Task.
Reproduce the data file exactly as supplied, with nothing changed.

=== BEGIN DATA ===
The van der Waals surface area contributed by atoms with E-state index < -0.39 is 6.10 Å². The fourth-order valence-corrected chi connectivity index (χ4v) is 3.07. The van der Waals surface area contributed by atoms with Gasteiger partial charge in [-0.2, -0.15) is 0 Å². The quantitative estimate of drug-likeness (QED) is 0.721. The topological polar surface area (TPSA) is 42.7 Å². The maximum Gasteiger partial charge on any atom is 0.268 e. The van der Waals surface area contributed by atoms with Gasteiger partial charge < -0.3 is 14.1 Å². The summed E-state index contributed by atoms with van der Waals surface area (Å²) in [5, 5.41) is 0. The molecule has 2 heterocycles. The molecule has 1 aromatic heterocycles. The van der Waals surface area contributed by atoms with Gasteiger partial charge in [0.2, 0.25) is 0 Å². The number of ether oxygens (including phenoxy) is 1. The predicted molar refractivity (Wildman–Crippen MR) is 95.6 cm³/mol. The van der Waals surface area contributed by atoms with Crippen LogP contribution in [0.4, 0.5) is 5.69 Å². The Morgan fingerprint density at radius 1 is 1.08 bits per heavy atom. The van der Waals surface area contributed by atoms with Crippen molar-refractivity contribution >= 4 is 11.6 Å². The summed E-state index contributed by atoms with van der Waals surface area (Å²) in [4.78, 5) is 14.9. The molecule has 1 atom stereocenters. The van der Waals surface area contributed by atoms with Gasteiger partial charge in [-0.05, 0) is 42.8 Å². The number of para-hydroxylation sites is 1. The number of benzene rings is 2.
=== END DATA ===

The van der Waals surface area contributed by atoms with E-state index < -0.39 is 6.10 Å². The fourth-order valence-corrected chi connectivity index (χ4v) is 3.07. The van der Waals surface area contributed by atoms with Gasteiger partial charge in [-0.2, -0.15) is 0 Å². The quantitative estimate of drug-likeness (QED) is 0.721. The topological polar surface area (TPSA) is 42.7 Å². The maximum Gasteiger partial charge on any atom is 0.268 e. The van der Waals surface area contributed by atoms with Gasteiger partial charge < -0.3 is 14.1 Å². The summed E-state index contributed by atoms with van der Waals surface area (Å²) in [5, 5.41) is 0. The molecule has 2 heterocycles. The molecule has 1 aromatic heterocycles. The van der Waals surface area contributed by atoms with Gasteiger partial charge in [0.2, 0.25) is 0 Å². The number of ether oxygens (including phenoxy) is 1. The predicted molar refractivity (Wildman–Crippen MR) is 95.6 cm³/mol. The van der Waals surface area contributed by atoms with Crippen LogP contribution in [0.4, 0.5) is 5.69 Å². The Morgan fingerprint density at radius 1 is 1.08 bits per heavy atom. The van der Waals surface area contributed by atoms with Crippen molar-refractivity contribution >= 4 is 11.6 Å². The summed E-state index contributed by atoms with van der Waals surface area (Å²) in [4.78, 5) is 14.9. The molecule has 1 atom stereocenters. The van der Waals surface area contributed by atoms with Gasteiger partial charge in [-0.05, 0) is 42.8 Å². The number of para-hydroxylation sites is 1. The number of benzene rings is 2.